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Eloisa Muirgen
Eloisa Muirgen
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Pinned topic Warning over 'regulatory burdens' - goodreads

‏2013-07-26T03:49:36Z |

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More than a quarter of a million extra jobs could be created if Britain's financial services sectoris allowed to flourish and is not held back by over-regulation, according to a report.

PricewaterhouseCoopers (PwC) said "sustainable and well-regulated growth" in the financial sector had the potential to lead to 265,500 more jobs and contribute an additional £50 billion to the wider economy by 2020, helping push gross domestic product (GDP) 2% to 3% higher.

But it warned that if the sector is held back by regulatory burdens and weak global economic conditions, it may only contribute an extra £9 billion to Britain's recovery and create 12,000 jobs.

Nick Forrest, director and financial services economist at PwC, said the finance sector plays a "critical role in the UK economy".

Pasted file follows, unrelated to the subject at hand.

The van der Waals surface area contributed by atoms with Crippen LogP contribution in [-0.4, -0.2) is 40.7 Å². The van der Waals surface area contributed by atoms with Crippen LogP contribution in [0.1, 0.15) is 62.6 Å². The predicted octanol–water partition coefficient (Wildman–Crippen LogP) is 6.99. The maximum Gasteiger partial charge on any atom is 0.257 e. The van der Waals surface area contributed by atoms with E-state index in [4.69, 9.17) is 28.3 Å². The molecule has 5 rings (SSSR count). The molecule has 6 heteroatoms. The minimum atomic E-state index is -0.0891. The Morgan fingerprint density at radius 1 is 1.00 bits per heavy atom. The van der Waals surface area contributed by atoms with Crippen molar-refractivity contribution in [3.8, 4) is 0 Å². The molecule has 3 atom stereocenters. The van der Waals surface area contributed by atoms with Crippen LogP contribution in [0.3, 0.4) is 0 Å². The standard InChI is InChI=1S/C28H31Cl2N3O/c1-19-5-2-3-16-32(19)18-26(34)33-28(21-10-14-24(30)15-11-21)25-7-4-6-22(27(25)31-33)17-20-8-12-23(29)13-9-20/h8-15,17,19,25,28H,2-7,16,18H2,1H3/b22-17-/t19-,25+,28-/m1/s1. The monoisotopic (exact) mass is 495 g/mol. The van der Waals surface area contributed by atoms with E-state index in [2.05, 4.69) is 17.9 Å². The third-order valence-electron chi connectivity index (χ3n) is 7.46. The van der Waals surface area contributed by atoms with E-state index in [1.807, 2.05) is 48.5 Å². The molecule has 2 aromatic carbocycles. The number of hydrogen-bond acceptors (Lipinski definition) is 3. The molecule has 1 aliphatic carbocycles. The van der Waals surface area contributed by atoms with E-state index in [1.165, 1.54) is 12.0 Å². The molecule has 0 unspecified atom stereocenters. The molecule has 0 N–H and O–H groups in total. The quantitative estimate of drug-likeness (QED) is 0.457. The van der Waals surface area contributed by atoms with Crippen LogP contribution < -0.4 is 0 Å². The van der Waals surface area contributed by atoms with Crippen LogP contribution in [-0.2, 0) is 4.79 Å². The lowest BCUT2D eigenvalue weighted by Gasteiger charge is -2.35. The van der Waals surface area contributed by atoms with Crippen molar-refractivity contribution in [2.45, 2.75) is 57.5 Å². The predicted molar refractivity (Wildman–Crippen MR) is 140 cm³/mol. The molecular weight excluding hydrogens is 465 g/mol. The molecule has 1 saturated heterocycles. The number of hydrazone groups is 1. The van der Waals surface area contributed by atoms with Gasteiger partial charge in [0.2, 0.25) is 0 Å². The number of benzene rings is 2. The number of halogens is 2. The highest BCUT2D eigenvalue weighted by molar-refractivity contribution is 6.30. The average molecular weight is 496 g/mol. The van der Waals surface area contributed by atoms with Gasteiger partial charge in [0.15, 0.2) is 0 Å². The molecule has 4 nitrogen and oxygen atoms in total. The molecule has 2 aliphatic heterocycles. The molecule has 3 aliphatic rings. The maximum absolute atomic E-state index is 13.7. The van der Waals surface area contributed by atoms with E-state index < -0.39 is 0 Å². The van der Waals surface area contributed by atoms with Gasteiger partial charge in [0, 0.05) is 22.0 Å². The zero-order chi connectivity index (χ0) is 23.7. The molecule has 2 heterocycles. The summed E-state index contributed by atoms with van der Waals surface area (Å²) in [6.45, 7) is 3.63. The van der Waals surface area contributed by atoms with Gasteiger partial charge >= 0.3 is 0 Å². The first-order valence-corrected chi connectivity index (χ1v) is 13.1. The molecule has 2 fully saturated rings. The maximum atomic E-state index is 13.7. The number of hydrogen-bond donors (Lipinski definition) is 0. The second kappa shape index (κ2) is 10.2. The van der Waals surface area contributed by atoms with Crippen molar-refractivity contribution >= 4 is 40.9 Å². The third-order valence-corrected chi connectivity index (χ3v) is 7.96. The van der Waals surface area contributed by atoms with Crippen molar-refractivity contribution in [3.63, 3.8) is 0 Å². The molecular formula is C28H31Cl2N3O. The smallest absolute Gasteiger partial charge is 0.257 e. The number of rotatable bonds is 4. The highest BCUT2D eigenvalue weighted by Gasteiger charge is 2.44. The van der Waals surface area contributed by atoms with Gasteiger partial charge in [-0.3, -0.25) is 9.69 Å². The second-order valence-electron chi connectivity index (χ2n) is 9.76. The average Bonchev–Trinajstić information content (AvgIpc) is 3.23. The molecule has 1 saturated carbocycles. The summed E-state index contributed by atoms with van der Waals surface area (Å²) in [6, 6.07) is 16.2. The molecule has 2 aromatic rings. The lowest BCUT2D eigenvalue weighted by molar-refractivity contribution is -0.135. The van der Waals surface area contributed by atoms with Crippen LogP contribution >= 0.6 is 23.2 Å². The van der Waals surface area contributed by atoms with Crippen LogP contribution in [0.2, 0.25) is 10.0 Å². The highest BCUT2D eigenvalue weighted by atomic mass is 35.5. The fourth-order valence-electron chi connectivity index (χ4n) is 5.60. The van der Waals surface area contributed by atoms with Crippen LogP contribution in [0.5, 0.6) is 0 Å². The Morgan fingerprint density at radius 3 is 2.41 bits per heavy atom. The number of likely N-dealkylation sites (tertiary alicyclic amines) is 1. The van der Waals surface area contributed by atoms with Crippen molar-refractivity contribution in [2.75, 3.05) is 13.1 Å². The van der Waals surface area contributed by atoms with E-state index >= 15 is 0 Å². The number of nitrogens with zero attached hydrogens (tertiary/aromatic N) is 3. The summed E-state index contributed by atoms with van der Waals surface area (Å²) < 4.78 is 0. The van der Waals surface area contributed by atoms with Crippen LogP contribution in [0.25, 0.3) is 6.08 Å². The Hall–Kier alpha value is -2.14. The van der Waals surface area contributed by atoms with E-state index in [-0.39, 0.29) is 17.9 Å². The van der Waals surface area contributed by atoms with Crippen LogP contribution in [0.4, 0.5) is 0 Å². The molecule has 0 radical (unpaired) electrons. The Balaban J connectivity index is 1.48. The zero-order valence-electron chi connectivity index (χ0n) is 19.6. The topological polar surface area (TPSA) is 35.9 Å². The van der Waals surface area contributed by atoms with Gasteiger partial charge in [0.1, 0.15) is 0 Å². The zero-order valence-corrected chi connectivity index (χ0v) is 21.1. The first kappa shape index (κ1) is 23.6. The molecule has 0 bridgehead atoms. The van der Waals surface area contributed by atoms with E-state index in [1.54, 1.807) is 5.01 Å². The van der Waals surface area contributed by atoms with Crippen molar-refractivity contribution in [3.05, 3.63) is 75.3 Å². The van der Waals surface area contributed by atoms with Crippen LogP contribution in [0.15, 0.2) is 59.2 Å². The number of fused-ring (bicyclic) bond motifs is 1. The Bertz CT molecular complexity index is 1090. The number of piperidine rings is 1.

He added: "In addition to providing credit, it creates demand in other sectors and helps improve the flow of capital around the economy. A well-functioning financial services sector improves both capital efficiency and overall UK productivity." 

But Kevin Burrowes, UK financial services leader at PwC, said some of the current reforms of the industry threaten to hold back its potential.

He said: "Many aspects of financial services reform are currently constraining the advice and products financial services institutions can offer to customers, making competition improvement in the sector difficult to achieve.

"While limiting the likelihood and impact of future crises must be a top priority, better regulation does not necessarily mean more regulation."

The research suggests the finance sector could create jobs across a raft of industries and regions across the UK, including manufacturing, restaurants and leisure, retail, transport and construction.

Financial services firms provide credit and products to other industries, while the sector also buys a substantial amount of goods and services from other parts of the economy - worth around £90 billion in 2010, according to PwC.